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Charles Dickson

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CALIFORNIA | LOCAL
January 20, 1992 | HECTOR TOBAR, TIMES STAFF WRITER
At about the same time that Martin Luther King Jr. delivered his "I Have a Dream" speech in Washington, D.C., Charles Dickson was learning how to carve wood in a shop class at Markham Middle School in Watts. Today, Dickson will watch as his tribute to the civil rights leader--a 14-foot bronze and concrete sculpture--is unveiled in a Watts ceremony commemorating King's birthday.
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NEWS
February 9, 2006 | Alex Chun, Special to The Times
ON the surface, Charles Dickson and Dominique Moody appear to have much in common. Both are distinguished local African American artists who have persevered through potentially debilitating health problems. Both are storytellers -- the soul of folk art -- who have a love of found objects, which they often incorporate into their art.
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CALIFORNIA | LOCAL
October 18, 1991 | EDWARD J. BOYER, TIMES STAFF WRITER
Two years after the Rev. Martin Luther King Jr. delivered his "I Have a Dream" speech in Washington, dreams too long deferred ignited along 103rd Street in Watts, earning the devastated commercial strip the nickname "Charcoal Alley." Since those days of rage in August, 1965, redevelopment has come slowly to 103rd--a major health center, some showcase subsidized housing, a Metro Rail Blue Line depot and a shopping center named for the assassinated civil rights leader.
CALIFORNIA | LOCAL
January 20, 1992 | HECTOR TOBAR, TIMES STAFF WRITER
At about the same time that Martin Luther King Jr. delivered his "I Have a Dream" speech in Washington, D.C., Charles Dickson was learning how to carve wood in a shop class at Markham Middle School in Watts. Today, Dickson will watch as his tribute to the civil rights leader--a 14-foot bronze and concrete sculpture--is unveiled in a Watts ceremony commemorating King's birthday.
NEWS
February 9, 2006 | Alex Chun, Special to The Times
ON the surface, Charles Dickson and Dominique Moody appear to have much in common. Both are distinguished local African American artists who have persevered through potentially debilitating health problems. Both are storytellers -- the soul of folk art -- who have a love of found objects, which they often incorporate into their art.
ENTERTAINMENT
February 13, 1990 | BETH KLEID, Arts and entertainment reports from The Times, national and international news services and the nation's press
Railway Artists: Los Angeles-based artists Carl Cheng, Charles Dickson, Daniel Martinez, Renee Petropoulos and Richard Turner are the first artists selected under the Los Angeles County Transportation Commission's Art for Rail Transit program.
NEWS
February 6, 1994 | ERIN J. AUBRY and KIM PAYTON
By sheer scope, the Artists' Salute to Black History Month qualifies as one of the city's biggest annual events recognizing the contributions of African Americans. Works by more than 150 black painters, sculptors and other visual artists from 22 states--the largest exhibit of African American art in the country--have filled both levels of the Baldwin Hills Crenshaw Plaza for the better part of a week.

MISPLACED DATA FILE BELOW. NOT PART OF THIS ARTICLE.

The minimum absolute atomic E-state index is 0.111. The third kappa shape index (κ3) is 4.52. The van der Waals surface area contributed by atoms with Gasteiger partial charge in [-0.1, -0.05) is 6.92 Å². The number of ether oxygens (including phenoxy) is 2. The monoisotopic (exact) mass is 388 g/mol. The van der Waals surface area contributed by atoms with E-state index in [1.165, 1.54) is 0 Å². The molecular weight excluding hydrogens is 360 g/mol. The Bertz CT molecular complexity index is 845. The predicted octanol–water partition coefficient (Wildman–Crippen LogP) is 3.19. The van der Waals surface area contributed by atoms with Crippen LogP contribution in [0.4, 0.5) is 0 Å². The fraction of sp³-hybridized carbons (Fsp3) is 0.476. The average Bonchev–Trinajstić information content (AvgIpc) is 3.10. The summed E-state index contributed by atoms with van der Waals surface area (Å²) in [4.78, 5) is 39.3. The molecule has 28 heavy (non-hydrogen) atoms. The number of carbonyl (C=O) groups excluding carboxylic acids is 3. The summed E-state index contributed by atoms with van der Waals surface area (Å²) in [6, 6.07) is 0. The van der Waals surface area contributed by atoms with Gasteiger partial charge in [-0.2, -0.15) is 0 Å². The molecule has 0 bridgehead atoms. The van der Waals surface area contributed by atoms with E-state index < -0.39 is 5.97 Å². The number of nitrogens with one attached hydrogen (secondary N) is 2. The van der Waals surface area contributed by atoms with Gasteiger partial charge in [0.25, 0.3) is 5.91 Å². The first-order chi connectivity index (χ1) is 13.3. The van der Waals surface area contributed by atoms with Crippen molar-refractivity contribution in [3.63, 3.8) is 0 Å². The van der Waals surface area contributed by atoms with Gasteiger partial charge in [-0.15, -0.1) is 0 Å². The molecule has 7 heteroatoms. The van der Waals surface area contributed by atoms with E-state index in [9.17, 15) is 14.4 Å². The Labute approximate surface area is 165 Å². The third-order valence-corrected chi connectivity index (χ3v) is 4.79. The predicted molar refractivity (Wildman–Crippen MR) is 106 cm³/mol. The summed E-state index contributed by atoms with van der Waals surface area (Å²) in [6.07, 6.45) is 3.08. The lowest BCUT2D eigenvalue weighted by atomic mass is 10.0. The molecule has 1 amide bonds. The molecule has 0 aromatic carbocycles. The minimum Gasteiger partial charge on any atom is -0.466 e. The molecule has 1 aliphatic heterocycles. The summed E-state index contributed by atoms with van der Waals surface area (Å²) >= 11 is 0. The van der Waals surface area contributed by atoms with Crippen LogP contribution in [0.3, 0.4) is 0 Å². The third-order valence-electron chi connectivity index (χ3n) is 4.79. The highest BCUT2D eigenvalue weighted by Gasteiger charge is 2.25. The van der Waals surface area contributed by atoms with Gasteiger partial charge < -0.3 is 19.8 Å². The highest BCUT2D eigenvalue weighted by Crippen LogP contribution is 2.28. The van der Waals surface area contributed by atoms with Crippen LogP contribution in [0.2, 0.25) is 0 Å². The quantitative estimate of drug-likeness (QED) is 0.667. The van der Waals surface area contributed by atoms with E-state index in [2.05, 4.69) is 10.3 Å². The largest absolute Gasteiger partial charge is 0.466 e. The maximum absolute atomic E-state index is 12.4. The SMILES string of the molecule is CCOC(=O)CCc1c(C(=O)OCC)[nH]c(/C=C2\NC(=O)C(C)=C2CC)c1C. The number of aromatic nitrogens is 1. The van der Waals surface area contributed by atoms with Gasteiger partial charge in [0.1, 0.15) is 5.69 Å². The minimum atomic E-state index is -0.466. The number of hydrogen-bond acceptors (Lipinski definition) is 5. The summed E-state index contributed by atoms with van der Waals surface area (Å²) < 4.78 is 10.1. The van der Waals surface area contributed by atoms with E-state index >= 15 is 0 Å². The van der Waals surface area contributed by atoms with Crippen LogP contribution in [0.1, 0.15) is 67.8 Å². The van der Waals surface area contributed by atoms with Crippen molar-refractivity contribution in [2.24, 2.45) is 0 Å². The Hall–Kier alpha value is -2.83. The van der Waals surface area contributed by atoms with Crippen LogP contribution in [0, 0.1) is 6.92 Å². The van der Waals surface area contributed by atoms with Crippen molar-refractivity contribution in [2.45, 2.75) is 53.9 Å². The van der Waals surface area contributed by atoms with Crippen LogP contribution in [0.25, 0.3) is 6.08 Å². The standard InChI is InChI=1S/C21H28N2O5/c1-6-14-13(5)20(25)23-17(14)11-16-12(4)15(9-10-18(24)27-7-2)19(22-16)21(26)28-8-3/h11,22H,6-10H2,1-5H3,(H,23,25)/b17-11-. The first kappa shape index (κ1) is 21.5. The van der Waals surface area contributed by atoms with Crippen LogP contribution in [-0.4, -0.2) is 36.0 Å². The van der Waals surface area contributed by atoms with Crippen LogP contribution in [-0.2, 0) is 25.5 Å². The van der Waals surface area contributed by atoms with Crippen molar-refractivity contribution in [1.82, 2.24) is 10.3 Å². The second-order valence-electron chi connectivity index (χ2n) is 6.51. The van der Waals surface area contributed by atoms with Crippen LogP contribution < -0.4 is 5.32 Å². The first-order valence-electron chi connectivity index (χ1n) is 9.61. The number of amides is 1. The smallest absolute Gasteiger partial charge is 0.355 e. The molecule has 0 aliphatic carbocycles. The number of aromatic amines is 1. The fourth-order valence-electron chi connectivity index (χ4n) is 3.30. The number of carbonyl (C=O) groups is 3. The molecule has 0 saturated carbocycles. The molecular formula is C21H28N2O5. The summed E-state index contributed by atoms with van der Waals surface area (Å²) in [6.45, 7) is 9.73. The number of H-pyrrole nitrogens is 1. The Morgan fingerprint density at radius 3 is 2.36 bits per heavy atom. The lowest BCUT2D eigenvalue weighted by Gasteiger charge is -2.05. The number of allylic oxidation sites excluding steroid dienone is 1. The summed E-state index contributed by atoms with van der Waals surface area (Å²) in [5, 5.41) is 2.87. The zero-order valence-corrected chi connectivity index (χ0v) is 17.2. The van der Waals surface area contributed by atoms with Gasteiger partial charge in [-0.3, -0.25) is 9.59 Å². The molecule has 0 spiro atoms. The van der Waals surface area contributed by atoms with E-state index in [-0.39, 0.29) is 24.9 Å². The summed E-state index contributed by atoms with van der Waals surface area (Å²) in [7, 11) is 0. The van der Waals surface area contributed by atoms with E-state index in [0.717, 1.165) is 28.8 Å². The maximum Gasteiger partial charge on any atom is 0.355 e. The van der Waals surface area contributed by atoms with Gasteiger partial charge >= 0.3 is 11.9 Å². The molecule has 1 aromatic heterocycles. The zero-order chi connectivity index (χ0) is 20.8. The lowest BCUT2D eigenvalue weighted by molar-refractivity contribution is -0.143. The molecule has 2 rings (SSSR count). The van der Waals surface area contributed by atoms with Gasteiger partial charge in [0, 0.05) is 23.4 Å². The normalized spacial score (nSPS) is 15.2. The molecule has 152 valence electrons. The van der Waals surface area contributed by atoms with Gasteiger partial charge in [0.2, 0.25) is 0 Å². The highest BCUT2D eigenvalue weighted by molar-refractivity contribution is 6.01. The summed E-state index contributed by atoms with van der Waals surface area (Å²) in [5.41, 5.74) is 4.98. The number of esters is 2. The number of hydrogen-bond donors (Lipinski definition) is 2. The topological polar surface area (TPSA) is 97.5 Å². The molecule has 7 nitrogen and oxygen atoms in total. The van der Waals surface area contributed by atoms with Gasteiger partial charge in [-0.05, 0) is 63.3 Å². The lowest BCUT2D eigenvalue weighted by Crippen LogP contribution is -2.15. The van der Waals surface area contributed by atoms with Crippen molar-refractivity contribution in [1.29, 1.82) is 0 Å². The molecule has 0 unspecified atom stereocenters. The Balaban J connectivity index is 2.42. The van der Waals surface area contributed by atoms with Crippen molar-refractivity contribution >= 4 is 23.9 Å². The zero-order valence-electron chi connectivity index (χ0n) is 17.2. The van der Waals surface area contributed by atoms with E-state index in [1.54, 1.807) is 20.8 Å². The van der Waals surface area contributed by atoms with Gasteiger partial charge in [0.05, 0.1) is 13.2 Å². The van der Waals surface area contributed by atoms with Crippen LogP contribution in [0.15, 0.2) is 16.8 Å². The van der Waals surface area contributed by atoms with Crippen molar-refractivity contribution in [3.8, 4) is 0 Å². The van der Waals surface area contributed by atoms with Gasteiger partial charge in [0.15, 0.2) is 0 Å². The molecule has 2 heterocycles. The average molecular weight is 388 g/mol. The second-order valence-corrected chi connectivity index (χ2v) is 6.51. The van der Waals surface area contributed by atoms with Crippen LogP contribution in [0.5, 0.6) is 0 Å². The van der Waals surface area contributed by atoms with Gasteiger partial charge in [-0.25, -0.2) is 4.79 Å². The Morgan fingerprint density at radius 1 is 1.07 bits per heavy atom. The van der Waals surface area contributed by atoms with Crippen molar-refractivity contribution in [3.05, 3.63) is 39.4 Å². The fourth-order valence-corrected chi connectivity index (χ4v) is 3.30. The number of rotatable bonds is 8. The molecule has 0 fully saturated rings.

ENTERTAINMENT
February 14, 1990 | ROBERT KOEHLER
"The Work of Art," the latest project of KCET's Arts and Culture Unit (10:30 tonight on Channel 28), has two simultaneous agendas that don't always fuse, well, artfully. The agenda suggested by the title is to show how five Los Angeles artists work--more importantly, how art-making is work, hard work. Photographer John Humble traipses through brush and garbage-strewn wastelands to position his large-format camera for the right shot.
CALIFORNIA | LOCAL
April 10, 1997 | MICHAEL KRIKORIAN
When film director and writer Joel Marsden first heard about Watts, his reaction was unfortunately typical--fear. "The name 'Watts' has conjured up bad images that have traveled the world over," said Marsden, 27, who now sees the Watts neighborhood in a completely different light.
NEWS
November 14, 1990 | BETTY GOODWIN
The Scene: Three hundred or so people ambling around in the Daniel Saxon Gallery on a hot November Saturday night. The artworks lining the walls--by obscure artists as well as art stars such as Laddie John Dill, Leon Golub, the late Carlos Almaraz and D. J. Hall--were auctioned off Saturday for Carecen, the Central American Refugee Center, a grass-roots nonprofit organization that provides legal and social services for about half a million refugees from El Salvador and Guatemala in L. A.
CALIFORNIA | LOCAL
October 18, 1991 | EDWARD J. BOYER, TIMES STAFF WRITER
Two years after the Rev. Martin Luther King Jr. delivered his "I Have a Dream" speech in Washington, dreams too long deferred ignited along 103rd Street in Watts, earning the devastated commercial strip the nickname "Charcoal Alley." Since those days of rage in August, 1965, redevelopment has come slowly to 103rd--a major health center, some showcase subsidized housing, a Metro Rail Blue Line depot and a shopping center named for the assassinated civil rights leader.
CALIFORNIA | LOCAL
December 8, 1990 | MARC LACEY, TIMES STAFF WRITER
There's a new "art gallery" planned for the South Bay, an expansive museum stretching from El Segundo to Lennox to Inglewood. It also will double as a mass transit system. The Los Angeles County Transportation Commission is hiring artists to create public art projects for the Metro Rail stations under construction. The commission is also seeking area residents to volunteer as advisers.
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